Democracy, Dictatorship and Technological Change [pdf], por Carl Knutsen (Universidade de Oslo):
This paper investigates how regime type afects technological change, arguably the most important determinant of long term economic growth. The paper's main hy- pothesis is that democracies have higher technology-induced economic growth than dictatorships. This hypothesis is deduced from a formal model where dictators are assumed to value both personal consumption and staying in office. In the model, dictators can restrict civil liberties and diffusion of information, which reduces economic growth, but increases dictators' probability of surviving in office. The model also implies that dictators enforce harsher restrictions on civil liberties if the global rate of technological change is low, if the capital shares of their economies are high, if their ability to discern politically dangerous from economically relevant information is poor, and if their positions in office are insecure. The hypothesis that democracies have higher technology-induced growth is tested on an extensive dataset, including data from more than 100 countries with some time series going back to the 19th century.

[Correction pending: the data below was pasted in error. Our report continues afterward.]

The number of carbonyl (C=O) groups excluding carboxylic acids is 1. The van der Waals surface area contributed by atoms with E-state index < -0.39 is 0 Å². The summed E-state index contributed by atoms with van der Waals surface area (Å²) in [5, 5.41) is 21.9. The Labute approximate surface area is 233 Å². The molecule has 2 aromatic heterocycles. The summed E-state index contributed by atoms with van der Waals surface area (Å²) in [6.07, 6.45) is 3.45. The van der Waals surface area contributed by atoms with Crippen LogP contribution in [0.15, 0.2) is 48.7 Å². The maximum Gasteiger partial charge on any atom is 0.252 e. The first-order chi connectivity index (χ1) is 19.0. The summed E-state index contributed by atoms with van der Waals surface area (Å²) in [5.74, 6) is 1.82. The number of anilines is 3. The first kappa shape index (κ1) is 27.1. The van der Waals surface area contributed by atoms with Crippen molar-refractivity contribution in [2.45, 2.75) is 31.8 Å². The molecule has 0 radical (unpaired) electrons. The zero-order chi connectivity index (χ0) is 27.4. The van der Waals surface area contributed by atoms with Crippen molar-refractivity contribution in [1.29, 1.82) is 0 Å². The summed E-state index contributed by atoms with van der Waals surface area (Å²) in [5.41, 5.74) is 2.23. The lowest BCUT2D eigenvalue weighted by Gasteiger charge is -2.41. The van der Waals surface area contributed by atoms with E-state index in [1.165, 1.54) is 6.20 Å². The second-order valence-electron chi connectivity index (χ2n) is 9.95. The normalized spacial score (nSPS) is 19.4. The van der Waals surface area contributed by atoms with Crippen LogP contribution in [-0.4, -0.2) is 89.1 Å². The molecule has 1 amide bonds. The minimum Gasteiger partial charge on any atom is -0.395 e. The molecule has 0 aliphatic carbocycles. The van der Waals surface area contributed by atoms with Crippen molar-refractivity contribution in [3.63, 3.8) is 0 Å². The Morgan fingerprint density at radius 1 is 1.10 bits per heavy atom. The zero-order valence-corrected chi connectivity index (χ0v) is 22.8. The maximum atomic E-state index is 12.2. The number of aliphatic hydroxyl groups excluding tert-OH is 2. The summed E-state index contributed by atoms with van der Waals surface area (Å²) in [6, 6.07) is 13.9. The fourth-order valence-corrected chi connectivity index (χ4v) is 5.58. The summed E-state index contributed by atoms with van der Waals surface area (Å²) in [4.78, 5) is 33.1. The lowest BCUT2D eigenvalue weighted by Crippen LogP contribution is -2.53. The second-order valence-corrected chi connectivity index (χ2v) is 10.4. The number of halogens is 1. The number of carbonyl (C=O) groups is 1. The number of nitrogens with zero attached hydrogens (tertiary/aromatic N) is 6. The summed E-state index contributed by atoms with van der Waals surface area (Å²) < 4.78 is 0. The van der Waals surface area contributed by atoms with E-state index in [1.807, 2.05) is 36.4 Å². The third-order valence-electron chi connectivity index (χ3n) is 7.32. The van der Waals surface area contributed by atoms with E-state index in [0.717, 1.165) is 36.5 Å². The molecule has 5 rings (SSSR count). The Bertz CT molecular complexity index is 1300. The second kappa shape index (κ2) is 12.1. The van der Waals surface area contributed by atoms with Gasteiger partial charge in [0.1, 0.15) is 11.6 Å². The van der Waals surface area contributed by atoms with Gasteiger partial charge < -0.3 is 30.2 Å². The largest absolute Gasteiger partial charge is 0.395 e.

The hypothesis finds robust empirical support: Democracies produce higher Total Factor Productivity growth than dictatorships. The paper also discusses the hypothesis that dictatorships with high bureaucratic quality can mitigate democracies' advantage in generating technological change. This hypothesis finds only partial support.